As children across our area transition back to school - and parents begin their renewed worry about what a new school year will bring - it is a good time for community drug and alcohol prevention coalitions to remind parents about the importance of their role in keeping their children drug- and alcohol-free. Research shows that children, whose parents talk to them about the dangers of alcohol and drugs, including prescription and over-the-counter medications, are half as likely to misuse or abuse these substances.
Each cold and flu season, Pennsylvanians rely on products containing dextromethorphan (D)ß4), a safe and effective cough suppressant , to treat common cold symptoms. DXM is found in more than 100 cough and cold medicines, and can be purchased over the counter. Unfortunately, some people use medicines containing DXM for purposes other than what manufacturers have intended. Across the country some teens have reported taking large amounts of over-the-counter medicines containing DXM to get high.
Data collected in 2014by the National institute on Drug Abuse for its "Monitoring the Future" study estimates the intentional abuse of OTC cough medicine among eighth-graders at 2 percent, 10th graders at 3.7 percent and l2th-graders at 4.1percent. An empty beer can or pack of cigarettes in the trash would immediately grab a parent's attention, but an empty bottle or box of cough medicine may not arouse any suspicion if a parent is unaware of DXM abuse.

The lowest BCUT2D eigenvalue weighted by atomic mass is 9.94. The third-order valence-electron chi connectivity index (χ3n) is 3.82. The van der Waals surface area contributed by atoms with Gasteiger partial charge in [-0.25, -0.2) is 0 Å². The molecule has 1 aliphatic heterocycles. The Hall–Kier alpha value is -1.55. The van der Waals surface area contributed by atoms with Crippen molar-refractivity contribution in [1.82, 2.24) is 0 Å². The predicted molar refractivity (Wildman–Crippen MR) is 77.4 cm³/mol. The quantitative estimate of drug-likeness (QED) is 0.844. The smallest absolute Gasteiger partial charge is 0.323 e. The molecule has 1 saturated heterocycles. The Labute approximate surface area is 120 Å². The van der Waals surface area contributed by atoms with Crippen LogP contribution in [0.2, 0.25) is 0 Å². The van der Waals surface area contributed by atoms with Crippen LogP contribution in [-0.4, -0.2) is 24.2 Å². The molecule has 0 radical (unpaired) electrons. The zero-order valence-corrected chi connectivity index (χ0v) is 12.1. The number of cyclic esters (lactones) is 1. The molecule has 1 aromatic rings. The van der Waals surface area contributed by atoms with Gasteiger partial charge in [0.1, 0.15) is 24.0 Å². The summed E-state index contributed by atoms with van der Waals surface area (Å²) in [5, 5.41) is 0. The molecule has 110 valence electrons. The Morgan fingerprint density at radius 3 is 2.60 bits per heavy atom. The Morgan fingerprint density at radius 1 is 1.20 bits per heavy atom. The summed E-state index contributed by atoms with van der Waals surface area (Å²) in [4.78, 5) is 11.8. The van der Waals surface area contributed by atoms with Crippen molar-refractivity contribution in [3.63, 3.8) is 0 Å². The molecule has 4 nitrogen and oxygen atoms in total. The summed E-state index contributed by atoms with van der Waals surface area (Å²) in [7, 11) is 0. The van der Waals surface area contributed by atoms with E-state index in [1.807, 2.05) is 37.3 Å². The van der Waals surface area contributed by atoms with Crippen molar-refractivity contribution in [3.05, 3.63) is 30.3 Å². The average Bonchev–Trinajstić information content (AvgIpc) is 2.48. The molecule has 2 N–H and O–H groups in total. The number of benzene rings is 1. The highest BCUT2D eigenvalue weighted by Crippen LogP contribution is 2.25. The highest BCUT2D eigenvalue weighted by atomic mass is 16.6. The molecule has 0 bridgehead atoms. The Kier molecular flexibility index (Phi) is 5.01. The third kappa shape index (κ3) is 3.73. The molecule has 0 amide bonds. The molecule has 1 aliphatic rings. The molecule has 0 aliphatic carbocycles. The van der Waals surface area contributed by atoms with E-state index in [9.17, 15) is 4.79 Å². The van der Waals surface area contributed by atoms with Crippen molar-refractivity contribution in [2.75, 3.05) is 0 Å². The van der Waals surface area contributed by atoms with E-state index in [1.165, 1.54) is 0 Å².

Because these medicines can be easily accessed in a teen's home or at the store, it is vital that parents and other community members know and understand the risks. Teens report taking 25 times or more the recommended dose when abusing these medicines, which leads to side effects such as nausea, vomiting, rapid heartbeat, dizziness, blurred vision and disorientation, and can be life-threatening.
Furthermore, only 59 percent of teens strongly believe that abusing OTC cough medicine to get high is risky which means that nearly half believe it is not. That is why limiting access to medicines containing DXM is a critical step to reducing incidences of abuse among children.
While there is no one solution to preventing medicine abuse, as community coalition leaders we know that implementing restrictions on sales of products containing DXM to those 18 years or older would be an effective way to reduce access to minors while maintaining access for parents and other adults. Sen. Robert Casey has introduced legislation in the past to ensure minors are unable to purchase products with DMX to get high. With legislation supported by groups such as the Community Anti-Drug Coalitions of America, and by increasing parental awareness, we believe we can be successful in curbing DXM abuse. Youth need to understand that it is never safe to abuse medicine, even those available without a doctor's prescription.
Talk to your children and monitor your medications. Safely dispose of expired or unneeded medications.
There are educational tools available online at www.StopMedicineAbuse.org for both teens and adults. Spread the word. Your efforts will contribute to a safer community.